The church ladies were having coffee in the living room of the Baker house when Martin Williams delivered his parachute to Lily Baker, his bride. Only some of the church ladies could really have been there, but in retellings they all claimed seats. They allowed one another this. A natural desire, to be part of the story.
When the storm’s coming, you can feel it. The atmosphere’s tense, quivering the leaves, hot, damp air close up to your face, the cloud doubling and darkening, metallic grey, sucking in the light. There’s a portent in the frenzy of birds and the cat’s retreat into the bottom of the clothes cupboard. Sometimes night falls and everything is still on edge, pending. The child loves to hear the thunder sneak up in the dark with a low growl. She counts the seconds after each cannonade. When the rain finally falls, you can’t hear much else, even when there’s shouting. She likes to climb out of bed into her window and get gooseflesh in the wind, then to jump back, shivering, under the covers to get warm. Then she does it again. Once there were hailstones, thrashing the asbestos roof. The noise obliterated everything, like a drug; she slept.
On October 24, 1956, the day I turned 9.8, my grandmother came to take me out of school in Budapest’s 6th District. We were in the middle of reviewing decimal points because of a mistake a classmate named Mary had made. Other parents and grandparents were arriving too with the same aim, although no one had come yet to get Zoli, the boy who sat beside me.
When your partner comes home with you for the first time, try to prepare her. Explain how they still see you as a child: cake and candles, streamers and balloons, bubblegum and colored pencils as parting gifts. Though you’re twenty-three, your father insists, “You won’t be grown up in my book until I’ve walked you down the aisle.” Expect jokes about Clinton’s impeachment and Hillary’s headbands. Anticipate talk of bootstraps—how “some people” have never learned to pull themselves up. On the refrigerator, George and Laura Bush grin inside a heart-shaped magnet. The radio plays Rush Limbaugh all afternoon.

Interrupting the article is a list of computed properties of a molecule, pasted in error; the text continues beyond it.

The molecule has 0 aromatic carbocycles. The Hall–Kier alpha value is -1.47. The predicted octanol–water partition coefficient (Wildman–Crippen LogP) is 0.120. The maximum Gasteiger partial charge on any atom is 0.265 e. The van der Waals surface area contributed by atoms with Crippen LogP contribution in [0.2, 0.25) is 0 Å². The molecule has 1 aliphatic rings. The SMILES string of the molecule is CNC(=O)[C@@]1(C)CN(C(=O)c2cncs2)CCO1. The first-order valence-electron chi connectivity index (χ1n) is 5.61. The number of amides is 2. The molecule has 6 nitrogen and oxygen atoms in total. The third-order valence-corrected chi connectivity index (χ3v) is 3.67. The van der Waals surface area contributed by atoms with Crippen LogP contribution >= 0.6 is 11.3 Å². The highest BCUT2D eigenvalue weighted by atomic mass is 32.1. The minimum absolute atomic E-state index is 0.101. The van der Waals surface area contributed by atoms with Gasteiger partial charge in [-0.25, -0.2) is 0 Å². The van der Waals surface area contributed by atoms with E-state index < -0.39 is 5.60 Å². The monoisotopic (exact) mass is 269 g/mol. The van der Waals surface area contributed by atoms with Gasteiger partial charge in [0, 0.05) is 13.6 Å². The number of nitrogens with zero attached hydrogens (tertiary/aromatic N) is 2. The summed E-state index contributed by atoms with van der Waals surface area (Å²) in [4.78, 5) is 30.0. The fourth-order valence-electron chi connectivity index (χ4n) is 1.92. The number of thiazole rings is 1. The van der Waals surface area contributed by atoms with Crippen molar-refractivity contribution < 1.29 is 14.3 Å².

11 Warnings: How to Avoid Talking Politics at Parties
At the boarding school where I teach, my campus residence bears a plaque with the name of an English teacher who drowned after falling through ice. He had been skating on the river after the year’s first deep freeze, which had been followed by a snowstorm. I was told that once his pickup hockey game had ended and the players dispersed, he made the choice to remain behind, to skate upriver, enticed, perhaps, by the beauty of new snow, to explore the transformed hemlock-banked waterway alone. This happened the winter I was hired, before I started teaching the following fall. Our paths had crossed briefly during a fellowship in New York City and at a cookout in New Hampshire with friends we had in common. I didn’t know him well, but liked him immediately, and afterward I felt as if I’d lost a friend, a kindred spirit. I appreciate what he might have felt. The power that could have drawn him onward along that white, unblemished path until it betrayed him.